Fish recovery crews take to river |

Fish recovery crews take to river

Fish in the Yampa River are in for a shock this month.

Crews with the Upper Colorado River Endangered Fish Recovery Program plan to get on the Yampa as soon as the river gets high enough to begin removing non-native fish.

The crews will count and cull Northern pike, small-mouth bass and channel catfish along the river from Steamboat Springs to Dinosaur National Monument. They catch the fish by electrifying the water, which temporarily stuns the fish, allowing them to be caught with nets.

“We are trying to establish a buffer zone between Hayden and Craig that will reduce the number of Northern pike from entering Yampa River critical habitat where they can threaten the survival of the endangered fishes,” Recovery Program Director Robert Murth said.

“We also want to prevent Northern pike from moving into the Green River in Utah, where many of our native and endangered fish nursery habitats are located.”

The Recovery Program aims to recover four species of endangered fish — the humpback chub, bonytail, Colorado pikeminnow and razorback sucker — from four rivers — the Colorado, Yampa, Green and Duschesne.

Northern pike aren’t native to Colorado. Fish and Wildlife Service biologists say the presence of the predatory pike will hamper endangered-fish recovery efforts.

This is the third year crews have counted and culled non-native fish in the Yampa River.

Nick Kamzalow, owner of Outdoor Connections, a fishing store in Craig, confirmed that the Recovery Program has decreased the pike population here. He’s not happy about it.

“I’m not against them (saving endangered fish), but I’m against them ruining a good fishery,” Kamzalow said.

This year, the recovery program will have a greater effect on fisherman, he said, because the river won’t have good sport fishing and Elkhead Reservoir will be closed while it is expanded. Anglers will have fewer local fishing options this summer.

Downstream from Craig, crews have caught, tagged and released pike in an effort to determine how

many pike are in the river. Results from the previous two years indicated that not many fish are moving downstream into critical habitat, Recovery Program Coordinator Pat Nelson said.

“We’ll be taking another look. We hope to find it’s not a problem,” Nelson said.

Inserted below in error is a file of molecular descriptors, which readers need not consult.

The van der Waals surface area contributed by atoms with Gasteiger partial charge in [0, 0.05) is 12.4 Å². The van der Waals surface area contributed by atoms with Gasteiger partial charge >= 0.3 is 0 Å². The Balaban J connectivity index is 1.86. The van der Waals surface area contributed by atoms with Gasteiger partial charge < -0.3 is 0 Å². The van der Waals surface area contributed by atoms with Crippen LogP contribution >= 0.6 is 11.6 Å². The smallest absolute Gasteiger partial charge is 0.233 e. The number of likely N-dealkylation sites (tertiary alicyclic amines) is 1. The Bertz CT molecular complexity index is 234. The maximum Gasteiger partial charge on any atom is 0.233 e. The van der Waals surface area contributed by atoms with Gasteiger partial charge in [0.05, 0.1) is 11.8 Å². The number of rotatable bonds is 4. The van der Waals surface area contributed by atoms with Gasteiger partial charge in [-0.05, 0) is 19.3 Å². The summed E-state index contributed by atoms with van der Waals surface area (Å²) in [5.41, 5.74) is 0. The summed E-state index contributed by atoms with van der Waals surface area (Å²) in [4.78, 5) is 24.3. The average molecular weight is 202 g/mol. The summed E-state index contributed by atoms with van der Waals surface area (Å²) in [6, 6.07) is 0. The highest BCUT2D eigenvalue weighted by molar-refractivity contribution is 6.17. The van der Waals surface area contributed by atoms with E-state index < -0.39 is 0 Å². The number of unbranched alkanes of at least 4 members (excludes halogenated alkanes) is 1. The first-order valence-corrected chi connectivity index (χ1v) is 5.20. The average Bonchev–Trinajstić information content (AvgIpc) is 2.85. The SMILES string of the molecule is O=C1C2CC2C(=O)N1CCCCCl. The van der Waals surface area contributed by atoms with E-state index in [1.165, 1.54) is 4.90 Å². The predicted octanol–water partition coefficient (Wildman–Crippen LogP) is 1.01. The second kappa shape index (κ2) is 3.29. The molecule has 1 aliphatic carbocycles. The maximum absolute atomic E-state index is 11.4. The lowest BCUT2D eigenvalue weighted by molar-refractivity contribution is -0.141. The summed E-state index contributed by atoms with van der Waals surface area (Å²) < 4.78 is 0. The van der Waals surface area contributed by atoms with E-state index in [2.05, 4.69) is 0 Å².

To create a buffer zone between Hayden and Craig, crews will remove pike and relocate them in ponds. One pond is just west of Hayden, and another is at Loudy-Simpson Park.

From Craig to the border of Dinosaur National Monument, crews will cull pike and relocate them to Loudy-Simpson Park.

Crews don’t find many pike inside the monument, Nelson said. The ones they do find will be euthanized.

Small-mouth bass and channel catfish are the target species in the monument. Because the area is so remote, the fish will be euthanized until the last day of culling, Nelson said. Then the crews will hand them off to the Colorado Division of Wildlife for relocation in Rio Blanco Reservoir.

Nelson said crews hope mountain runoff raises the river enough next week so that they can get on the river.

Rob Gebhart can be reached at 824-7031 or

Support Local Journalism

Support Local Journalism

Readers around Craig and Moffat County make the Craig Press’ work possible. Your financial contribution supports our efforts to deliver quality, locally relevant journalism.

Now more than ever, your support is critical to help us keep our community informed about the evolving coronavirus pandemic and the impact it is having locally. Every contribution, however large or small, will make a difference.

Each donation will be used exclusively for the development and creation of increased news coverage.


Start a dialogue, stay on topic and be civil.
If you don't follow the rules, your comment may be deleted.

User Legend: iconModerator iconTrusted User